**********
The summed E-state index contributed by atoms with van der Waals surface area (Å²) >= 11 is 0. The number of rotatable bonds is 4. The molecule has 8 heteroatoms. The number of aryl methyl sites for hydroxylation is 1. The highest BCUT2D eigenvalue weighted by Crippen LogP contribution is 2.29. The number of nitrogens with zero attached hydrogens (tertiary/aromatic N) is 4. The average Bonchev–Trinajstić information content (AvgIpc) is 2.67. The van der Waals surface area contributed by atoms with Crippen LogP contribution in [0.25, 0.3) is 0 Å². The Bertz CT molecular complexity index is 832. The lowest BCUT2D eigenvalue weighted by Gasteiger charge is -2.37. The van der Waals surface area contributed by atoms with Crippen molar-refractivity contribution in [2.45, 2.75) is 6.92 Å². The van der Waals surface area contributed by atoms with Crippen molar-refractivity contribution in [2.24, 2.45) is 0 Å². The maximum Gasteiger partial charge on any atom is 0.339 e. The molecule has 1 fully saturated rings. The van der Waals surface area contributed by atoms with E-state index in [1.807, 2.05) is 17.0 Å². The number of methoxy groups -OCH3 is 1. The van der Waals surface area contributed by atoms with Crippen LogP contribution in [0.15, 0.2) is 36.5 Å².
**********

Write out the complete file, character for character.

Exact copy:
The summed E-state index contributed by atoms with van der Waals surface area (Å²) >= 11 is 0. The number of rotatable bonds is 4. The molecule has 8 heteroatoms. The number of aryl methyl sites for hydroxylation is 1. The highest BCUT2D eigenvalue weighted by Crippen LogP contribution is 2.29. The number of nitrogens with zero attached hydrogens (tertiary/aromatic N) is 4. The average Bonchev–Trinajstić information content (AvgIpc) is 2.67. The van der Waals surface area contributed by atoms with Crippen LogP contribution in [0.25, 0.3) is 0 Å². The Bertz CT molecular complexity index is 832. The lowest BCUT2D eigenvalue weighted by Gasteiger charge is -2.37. The van der Waals surface area contributed by atoms with Crippen molar-refractivity contribution in [2.45, 2.75) is 6.92 Å². The van der Waals surface area contributed by atoms with Crippen molar-refractivity contribution in [2.24, 2.45) is 0 Å². The maximum Gasteiger partial charge on any atom is 0.339 e. The molecule has 1 fully saturated rings. The van der Waals surface area contributed by atoms with E-state index in [1.807, 2.05) is 17.0 Å². The number of methoxy groups -OCH3 is 1. The van der Waals surface area contributed by atoms with Crippen LogP contribution in [0.15, 0.2) is 36.5 Å².